by Ian Koss
EasyBake Oven And Snack Center
It’s surprising how well this old standard has survived. The typical little girl is inclined to mimic the actions of her mother, and as gender lines in the home and workplace have blurred, it would be normal to expect the EasyBake oven to be supplanted by newfangled toys and games like “Ready, Set, Spreadsheet!”, “My Pretty 18-Wheeler” and “Leverage: The Game of Creative Financing.”
The ol’ plastic box has held up fairly well, I must say. EasyBake Oven 2003 resembles a microwave more than anything, with decals imitating a numeric keypad, LED display and even a frustratingly non-functional ‘Open’ button. However, it functions in the same way as it always has, essentially a 100-watt lightbulb surrounded by a protective metal housing which in turn is encased in a plastic simulacrum of a cooking appliance.
For $20, you get the oven, a couple of specially-fitted pans, two double-ended plastic utensils (combining spatulas, mixer, spoon), two small plastic pitchers intended for preparing frostings and such, and a selection of special mixes — ours came with a sponge cake, chocolate chip cookies and sugar cookies, along with a chocolate frosting. About the only items to have benefited from modern technology are the pans, which come with a special non-stick coating.
Assembly is straightforward, if time-consuming. To install the lightbulb (none is provided, I suppose to avoid the unpleasant litigation and publicity resulting from glass shards decorating Susie’s very first sponge cake), you have to remove six screws. This method of child-proofing — dependent on a lack of patience rather than intelligence or dexterity — is new to me and not really appreciated. But it works, and I suppose it’s better than the alternative, which would involve emergency rooms and/or fire trucks.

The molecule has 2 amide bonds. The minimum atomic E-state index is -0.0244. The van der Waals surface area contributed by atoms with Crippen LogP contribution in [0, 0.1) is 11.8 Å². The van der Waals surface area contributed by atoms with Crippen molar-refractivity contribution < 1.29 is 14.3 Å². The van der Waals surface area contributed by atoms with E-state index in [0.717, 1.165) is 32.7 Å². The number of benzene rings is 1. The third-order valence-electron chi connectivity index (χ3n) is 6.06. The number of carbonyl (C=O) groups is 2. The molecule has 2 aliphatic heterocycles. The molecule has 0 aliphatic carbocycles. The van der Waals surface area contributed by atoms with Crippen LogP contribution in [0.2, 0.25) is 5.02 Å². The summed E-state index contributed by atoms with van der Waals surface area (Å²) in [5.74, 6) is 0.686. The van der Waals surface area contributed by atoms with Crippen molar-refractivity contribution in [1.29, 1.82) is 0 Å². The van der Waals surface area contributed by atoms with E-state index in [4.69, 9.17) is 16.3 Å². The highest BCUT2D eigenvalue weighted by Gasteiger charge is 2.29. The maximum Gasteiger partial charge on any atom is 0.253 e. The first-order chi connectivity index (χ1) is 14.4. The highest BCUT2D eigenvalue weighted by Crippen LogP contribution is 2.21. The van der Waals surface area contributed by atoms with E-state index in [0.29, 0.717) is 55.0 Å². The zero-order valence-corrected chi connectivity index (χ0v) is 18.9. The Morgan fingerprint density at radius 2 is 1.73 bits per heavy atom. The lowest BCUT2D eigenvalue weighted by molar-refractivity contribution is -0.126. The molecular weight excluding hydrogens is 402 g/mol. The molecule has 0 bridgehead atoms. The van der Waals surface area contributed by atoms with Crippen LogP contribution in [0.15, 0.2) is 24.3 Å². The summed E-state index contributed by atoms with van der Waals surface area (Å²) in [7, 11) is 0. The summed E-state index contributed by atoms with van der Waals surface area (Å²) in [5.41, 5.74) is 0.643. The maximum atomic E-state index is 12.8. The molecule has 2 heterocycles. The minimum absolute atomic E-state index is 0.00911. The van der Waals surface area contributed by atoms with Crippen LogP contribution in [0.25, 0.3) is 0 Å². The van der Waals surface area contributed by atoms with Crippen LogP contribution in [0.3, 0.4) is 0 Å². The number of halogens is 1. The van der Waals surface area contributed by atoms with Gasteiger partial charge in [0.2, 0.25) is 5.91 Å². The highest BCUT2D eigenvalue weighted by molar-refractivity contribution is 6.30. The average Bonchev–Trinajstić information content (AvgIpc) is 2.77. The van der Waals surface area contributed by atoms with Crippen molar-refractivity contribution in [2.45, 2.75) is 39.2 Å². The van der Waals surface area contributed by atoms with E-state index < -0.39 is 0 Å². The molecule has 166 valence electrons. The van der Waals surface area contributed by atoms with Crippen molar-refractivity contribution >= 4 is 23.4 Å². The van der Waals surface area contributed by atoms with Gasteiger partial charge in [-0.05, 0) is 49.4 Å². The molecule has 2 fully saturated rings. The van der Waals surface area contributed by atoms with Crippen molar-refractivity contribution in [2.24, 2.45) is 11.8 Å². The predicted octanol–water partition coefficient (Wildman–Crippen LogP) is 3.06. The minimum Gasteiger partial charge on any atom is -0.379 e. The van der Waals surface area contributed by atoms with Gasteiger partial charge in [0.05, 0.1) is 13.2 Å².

To use the oven, you mix the supplied powders with a small amount of water. By “small” I mean a teaspoon or three… it’s hard to believe that a few drops will be enough to congeal the mound of powder from a packet into its corresponding gloop, but it does. Once the mixing is done, the batter/dough is transferred to a pan for baking.
The baking chamber itself lies deep in the heart of the EasyBake, guarded by small spring-loaded metal flaps. To insert your pan into this inner sanctum, you must place it in a plastic slot on the side of the EasyBake, then use a fork-like plastic implement to push it into the core.
After 7-10 minutes (depending on the recipe), you use the fork to push the pan out of the chamber and into a corresponding slot in the other side, where it’s recommended to sit 10 minutes for cooling.
The fork-like part can then be used to extract the finished baked good in a very dramatic fashion, as if it were a cauldron of molten steel or something.
Sitting atop the EasyBake, directly above the baking chamber, there’s a small depression that can hold the frosting cups, along with a clear lid to trap the heat and melt the whatever, while allowing a young one the joy of watching stuff melt. We haven’t used this part yet, but the enclosed instructions suggest melting chocolate, and offer a recipe for making nacho sauce (basically, cheese and water).
Overall, the EasyBake 2003 is a good value at $20… of course, the real expense lies in purchasing additional “special” EasyBake mixes, which retail for about a dollar a mix. That doesn’t sound too bad, until you realize each mix is good for about 8 quarter-sized cookies, or a single cake the size of a hockey puck. It’s worth experimenting with “grownup” mixes for some suitable alternative — I imagine a single box of Duncan Hines pound cake would outlast your typical child’s interest in their new toy.